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Plan Your Work - And Work Your Plan

Listen to your favourite podcast. How many episodes are there? How long have they been going? Odds are that the answer to the first questions is "loads" and the answer to the second is "ages".

It takes time to build a successful podcast, building and nurturing a following and this sometimes is inadvertently the reason many don't start their own series - or give up after just a few weeks when all the promises of ad revenue and 5 star reviews don't rush in. In fact, there is a lot of evidence to suggest that out of the 1.2 million-and-counting podcast series out there, only a third are being regularly updated. 800,000 podcasts are dormant, many of them just after a couple of episodes!


Now I'm fully aware that there are some excellent limited-episode series out there that were never intended to be longer (two of my favourite, big budget productions are the BBC's '13 Minutes To The Moon' and Wondery's 'Business Wars') but most podcasts are started with the intention of carrying on... and on... and on. And that's cool.


Putting aside your podcast drifting off the "to do" list or disillusion settling in, what's the other reason that podcasts stumble and cease? I would suggest the answer lies in overwhelm and lack of planning.


Here are my two suggestions to ensure a happy, healthy and lengthy podcast journey:


- Create a focus for your podcast at the outset (I'm going to avoid using the word "niche" as it is so overused!)

- Plan your episodes in advance (just by planning, you'll realise how many episodes you have in you)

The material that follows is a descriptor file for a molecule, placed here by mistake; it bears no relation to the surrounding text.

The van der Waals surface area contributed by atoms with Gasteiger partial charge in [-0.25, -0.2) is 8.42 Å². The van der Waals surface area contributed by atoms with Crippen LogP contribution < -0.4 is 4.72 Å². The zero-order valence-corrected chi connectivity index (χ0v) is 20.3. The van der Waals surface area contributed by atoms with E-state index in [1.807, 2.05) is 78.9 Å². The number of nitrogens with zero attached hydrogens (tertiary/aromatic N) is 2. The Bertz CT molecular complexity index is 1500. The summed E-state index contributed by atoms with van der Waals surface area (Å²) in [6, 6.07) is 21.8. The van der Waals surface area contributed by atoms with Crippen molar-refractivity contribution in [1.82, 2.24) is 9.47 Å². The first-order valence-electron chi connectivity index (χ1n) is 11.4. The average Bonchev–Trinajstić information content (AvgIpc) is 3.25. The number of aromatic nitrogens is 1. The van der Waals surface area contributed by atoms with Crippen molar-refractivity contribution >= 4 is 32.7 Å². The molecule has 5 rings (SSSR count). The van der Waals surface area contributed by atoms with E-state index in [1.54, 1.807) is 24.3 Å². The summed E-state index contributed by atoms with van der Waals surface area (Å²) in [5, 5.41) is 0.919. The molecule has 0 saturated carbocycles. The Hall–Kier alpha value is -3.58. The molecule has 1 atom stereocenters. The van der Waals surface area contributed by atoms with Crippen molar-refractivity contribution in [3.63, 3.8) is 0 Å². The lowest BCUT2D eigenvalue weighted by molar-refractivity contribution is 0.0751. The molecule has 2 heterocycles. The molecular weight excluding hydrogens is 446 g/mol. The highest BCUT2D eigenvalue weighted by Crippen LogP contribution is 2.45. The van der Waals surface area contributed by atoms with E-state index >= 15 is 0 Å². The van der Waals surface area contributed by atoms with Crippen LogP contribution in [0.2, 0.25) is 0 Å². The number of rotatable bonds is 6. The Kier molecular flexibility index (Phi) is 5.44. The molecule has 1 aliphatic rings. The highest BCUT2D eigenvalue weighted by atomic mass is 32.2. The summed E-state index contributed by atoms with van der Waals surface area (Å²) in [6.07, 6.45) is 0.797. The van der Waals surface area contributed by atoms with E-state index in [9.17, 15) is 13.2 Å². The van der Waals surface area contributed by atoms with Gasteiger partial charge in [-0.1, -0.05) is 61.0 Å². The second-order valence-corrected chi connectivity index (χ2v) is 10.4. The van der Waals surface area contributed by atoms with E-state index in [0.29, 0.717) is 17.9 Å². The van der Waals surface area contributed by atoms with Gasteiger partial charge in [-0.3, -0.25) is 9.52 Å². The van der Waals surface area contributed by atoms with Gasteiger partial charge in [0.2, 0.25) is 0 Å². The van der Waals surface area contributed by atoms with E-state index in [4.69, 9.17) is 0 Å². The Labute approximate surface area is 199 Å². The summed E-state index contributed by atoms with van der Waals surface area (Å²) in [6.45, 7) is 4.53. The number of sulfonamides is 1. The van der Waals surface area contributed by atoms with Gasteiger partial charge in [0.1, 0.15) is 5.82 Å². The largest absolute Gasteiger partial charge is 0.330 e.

We have a bespoke 5 page planner for our paying clients but the basics are as follows:


- What is the one problem/need your podcast solves for your listener? Whatever it is, that's what the podcast needs to be about

- Think about the broad subject areas that you could cover and then, on a separate piece of paper, split them into smaller individual subjects - these are your episodes.


So if you were working on a legal podcast that made complicated information simple for the consumer, and chose to niche (there, I said it!) on conveyancing, one of your subject areas might be the process of buying a house; the small individual subjects could then be information for first time buyers, putting in an offer, negotiation, applying for a mortgage, finding the right conveyancer, surveys, estate agent fees etc.


That isn't an exhaustive list, especially as I'm not an expert in conveyancing (!) but you can immediately see how three subject areas with 10 small individual subjects each could easily mean 30 episodes planned and in the diary.


And the great news is that each small individual subject can be approached in a number of ways - you explaining it one week, a conversation with a client about their experiences another week, and a Zoom recording with an expert or fellow podcaster another week. 30 multiplied by 30 is 90. That's getting on for two year's worth of material if you produced a weekly podcast.


I hope this blog in particular encourages you to "keep going" if you're already going or persuades you to start the podcast you've been promising yourself for months.


And if you'd like a little more advice and support, you're welcome to book in a free 30 minute podcast consultation with as at Verbu. Click here and we look forward to chatting.

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